The younger generation only needs one impulse to sift through a brand but is then willing to invest more time in the product. The front of a package can contain one piece of information, and the back can be used for storytelling. For example, I read stories that address my feelings and individual needs. In this way, the brand shows a stance that the consumer shares.

What are the packaging trends for snacks?

Klis: Firstly, one must understand which cultural megatrends are profoundly influencing consumer behavior. In our view, there are ten global megatrends, six of which are growing: climate awareness, health and wellbeing, sustainability, new work, knowledge culture and connectivity. In addition to these megatrends, we also take into account segment-specific packaging trends and the development of generations Y and Z in order to include all influencing factors relevant for the brand and packaging design. If we look at explicit snacking trends such as energy or bonding, we can see that a snack should provide energy in the changed world of work, for example – when I skip a meal, or snacking triggers a sense of community when I put a pack of candy on the table, for example. In total, this brings us to five snacking trends: in addition to energy and bonding, wellbeing, indulgence, and mood-shift are also growing the most.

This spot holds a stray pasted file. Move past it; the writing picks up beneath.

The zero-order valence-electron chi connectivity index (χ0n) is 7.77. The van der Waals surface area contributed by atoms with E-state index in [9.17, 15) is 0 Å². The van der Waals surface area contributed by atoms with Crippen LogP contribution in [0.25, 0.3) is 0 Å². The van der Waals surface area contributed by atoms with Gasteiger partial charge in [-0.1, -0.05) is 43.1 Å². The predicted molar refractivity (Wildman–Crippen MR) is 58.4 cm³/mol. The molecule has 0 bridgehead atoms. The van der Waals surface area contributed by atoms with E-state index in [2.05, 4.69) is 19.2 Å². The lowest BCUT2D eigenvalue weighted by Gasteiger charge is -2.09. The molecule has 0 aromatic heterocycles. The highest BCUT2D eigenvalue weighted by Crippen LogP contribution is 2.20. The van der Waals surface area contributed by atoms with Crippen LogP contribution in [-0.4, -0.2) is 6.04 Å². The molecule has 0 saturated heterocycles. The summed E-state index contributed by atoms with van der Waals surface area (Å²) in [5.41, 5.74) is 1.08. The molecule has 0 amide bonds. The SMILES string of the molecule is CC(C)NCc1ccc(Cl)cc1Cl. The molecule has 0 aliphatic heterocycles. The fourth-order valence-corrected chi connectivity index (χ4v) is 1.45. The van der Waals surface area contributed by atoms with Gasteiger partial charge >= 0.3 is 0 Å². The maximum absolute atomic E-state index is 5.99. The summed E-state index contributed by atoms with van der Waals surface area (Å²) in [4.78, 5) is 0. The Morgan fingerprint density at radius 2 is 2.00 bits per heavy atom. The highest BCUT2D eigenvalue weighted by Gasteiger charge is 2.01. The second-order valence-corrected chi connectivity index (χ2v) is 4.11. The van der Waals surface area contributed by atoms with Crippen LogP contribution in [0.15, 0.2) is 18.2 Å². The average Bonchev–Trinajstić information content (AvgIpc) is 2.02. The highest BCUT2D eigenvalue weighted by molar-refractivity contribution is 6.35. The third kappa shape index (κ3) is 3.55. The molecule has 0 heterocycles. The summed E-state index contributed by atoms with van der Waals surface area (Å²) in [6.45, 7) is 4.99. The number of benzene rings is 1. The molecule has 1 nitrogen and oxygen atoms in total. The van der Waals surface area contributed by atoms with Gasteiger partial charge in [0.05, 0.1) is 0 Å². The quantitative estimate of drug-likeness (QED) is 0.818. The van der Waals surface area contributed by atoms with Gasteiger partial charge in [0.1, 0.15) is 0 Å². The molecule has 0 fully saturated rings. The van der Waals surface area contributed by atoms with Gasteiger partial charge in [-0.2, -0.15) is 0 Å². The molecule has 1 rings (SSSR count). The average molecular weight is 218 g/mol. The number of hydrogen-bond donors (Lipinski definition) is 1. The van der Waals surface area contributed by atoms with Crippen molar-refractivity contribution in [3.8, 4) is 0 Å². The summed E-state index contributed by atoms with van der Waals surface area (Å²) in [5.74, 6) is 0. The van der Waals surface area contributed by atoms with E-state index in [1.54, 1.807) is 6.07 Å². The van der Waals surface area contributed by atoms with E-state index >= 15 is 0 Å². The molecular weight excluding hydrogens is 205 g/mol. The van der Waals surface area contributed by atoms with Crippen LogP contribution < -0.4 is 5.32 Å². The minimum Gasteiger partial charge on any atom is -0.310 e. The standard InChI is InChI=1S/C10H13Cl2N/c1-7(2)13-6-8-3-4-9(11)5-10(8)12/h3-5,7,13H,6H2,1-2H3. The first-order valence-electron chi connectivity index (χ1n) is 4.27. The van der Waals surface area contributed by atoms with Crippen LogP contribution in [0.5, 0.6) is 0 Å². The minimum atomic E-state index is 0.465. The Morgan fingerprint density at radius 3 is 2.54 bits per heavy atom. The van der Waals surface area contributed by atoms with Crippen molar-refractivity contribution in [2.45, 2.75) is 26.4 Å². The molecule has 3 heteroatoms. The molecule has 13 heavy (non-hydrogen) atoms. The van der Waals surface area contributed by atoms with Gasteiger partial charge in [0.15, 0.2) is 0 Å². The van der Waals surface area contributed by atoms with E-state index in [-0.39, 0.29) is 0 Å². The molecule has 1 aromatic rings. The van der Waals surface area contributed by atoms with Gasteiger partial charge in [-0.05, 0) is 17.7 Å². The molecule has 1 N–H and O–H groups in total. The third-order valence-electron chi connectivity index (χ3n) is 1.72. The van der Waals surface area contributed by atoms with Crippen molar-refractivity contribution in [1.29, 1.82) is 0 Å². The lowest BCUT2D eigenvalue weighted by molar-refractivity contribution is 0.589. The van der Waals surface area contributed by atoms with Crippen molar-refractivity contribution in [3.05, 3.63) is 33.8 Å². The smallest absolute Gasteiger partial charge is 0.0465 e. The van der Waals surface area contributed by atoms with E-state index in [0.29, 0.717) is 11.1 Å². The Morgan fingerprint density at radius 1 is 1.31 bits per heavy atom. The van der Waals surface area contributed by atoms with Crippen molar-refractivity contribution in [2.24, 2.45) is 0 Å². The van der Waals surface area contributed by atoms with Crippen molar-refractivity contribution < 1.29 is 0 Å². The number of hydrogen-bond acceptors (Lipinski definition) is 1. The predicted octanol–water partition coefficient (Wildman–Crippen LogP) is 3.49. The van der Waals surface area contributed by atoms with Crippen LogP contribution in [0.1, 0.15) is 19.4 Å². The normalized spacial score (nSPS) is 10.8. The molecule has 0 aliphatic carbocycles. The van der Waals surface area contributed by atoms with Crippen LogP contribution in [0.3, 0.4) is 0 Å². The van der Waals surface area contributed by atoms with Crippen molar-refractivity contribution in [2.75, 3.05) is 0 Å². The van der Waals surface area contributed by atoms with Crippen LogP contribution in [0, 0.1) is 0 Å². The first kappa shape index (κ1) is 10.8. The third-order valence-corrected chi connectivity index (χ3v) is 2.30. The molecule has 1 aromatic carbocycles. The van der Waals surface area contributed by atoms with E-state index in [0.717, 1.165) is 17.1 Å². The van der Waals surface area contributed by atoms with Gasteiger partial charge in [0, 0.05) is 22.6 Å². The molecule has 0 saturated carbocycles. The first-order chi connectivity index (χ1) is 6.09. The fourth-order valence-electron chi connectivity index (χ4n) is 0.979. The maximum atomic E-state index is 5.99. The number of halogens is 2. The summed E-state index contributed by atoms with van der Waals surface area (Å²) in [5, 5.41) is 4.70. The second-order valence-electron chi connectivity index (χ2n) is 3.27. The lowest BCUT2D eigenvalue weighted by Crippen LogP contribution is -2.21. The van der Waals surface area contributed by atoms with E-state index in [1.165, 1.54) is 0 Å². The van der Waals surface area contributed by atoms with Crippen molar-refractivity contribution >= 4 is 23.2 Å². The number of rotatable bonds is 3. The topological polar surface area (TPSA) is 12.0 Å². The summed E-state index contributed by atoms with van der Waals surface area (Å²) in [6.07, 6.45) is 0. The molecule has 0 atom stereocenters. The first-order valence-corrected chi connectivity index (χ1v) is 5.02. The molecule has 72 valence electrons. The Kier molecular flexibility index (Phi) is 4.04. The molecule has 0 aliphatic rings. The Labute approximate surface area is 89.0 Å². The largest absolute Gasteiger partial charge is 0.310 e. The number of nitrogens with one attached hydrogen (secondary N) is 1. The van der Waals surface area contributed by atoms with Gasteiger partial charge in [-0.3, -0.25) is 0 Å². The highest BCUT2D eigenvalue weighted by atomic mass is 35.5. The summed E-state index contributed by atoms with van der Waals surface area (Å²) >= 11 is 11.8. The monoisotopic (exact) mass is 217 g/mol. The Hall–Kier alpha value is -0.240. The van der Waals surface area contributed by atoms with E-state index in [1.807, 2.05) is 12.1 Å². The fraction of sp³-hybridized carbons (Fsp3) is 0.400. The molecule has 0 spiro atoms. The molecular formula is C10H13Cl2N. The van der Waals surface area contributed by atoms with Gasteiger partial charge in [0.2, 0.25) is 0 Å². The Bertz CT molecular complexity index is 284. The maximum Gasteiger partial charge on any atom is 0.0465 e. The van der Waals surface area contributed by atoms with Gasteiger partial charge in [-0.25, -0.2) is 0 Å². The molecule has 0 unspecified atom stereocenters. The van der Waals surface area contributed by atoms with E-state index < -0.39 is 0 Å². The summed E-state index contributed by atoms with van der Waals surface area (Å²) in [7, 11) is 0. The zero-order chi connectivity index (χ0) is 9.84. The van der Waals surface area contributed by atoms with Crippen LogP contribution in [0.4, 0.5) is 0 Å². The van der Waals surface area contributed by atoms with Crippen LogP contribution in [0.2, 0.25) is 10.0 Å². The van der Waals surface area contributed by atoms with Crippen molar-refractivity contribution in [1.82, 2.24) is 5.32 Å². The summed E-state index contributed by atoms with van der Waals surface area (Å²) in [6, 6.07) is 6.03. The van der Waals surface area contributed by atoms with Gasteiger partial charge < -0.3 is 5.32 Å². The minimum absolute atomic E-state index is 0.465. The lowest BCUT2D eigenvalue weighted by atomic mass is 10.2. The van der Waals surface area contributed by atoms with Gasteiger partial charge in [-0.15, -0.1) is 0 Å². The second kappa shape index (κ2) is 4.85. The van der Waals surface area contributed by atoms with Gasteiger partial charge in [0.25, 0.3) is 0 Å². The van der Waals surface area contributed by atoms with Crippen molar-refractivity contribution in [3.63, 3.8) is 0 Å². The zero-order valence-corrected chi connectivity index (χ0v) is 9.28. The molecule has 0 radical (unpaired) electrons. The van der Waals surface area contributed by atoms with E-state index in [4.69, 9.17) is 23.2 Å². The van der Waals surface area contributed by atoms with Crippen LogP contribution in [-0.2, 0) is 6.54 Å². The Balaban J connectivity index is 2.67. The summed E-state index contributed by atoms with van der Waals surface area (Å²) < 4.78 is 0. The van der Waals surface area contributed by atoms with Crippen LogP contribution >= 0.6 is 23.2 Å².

Why do you think the non-verbal key visual is gaining particular importance as a design element on packaging?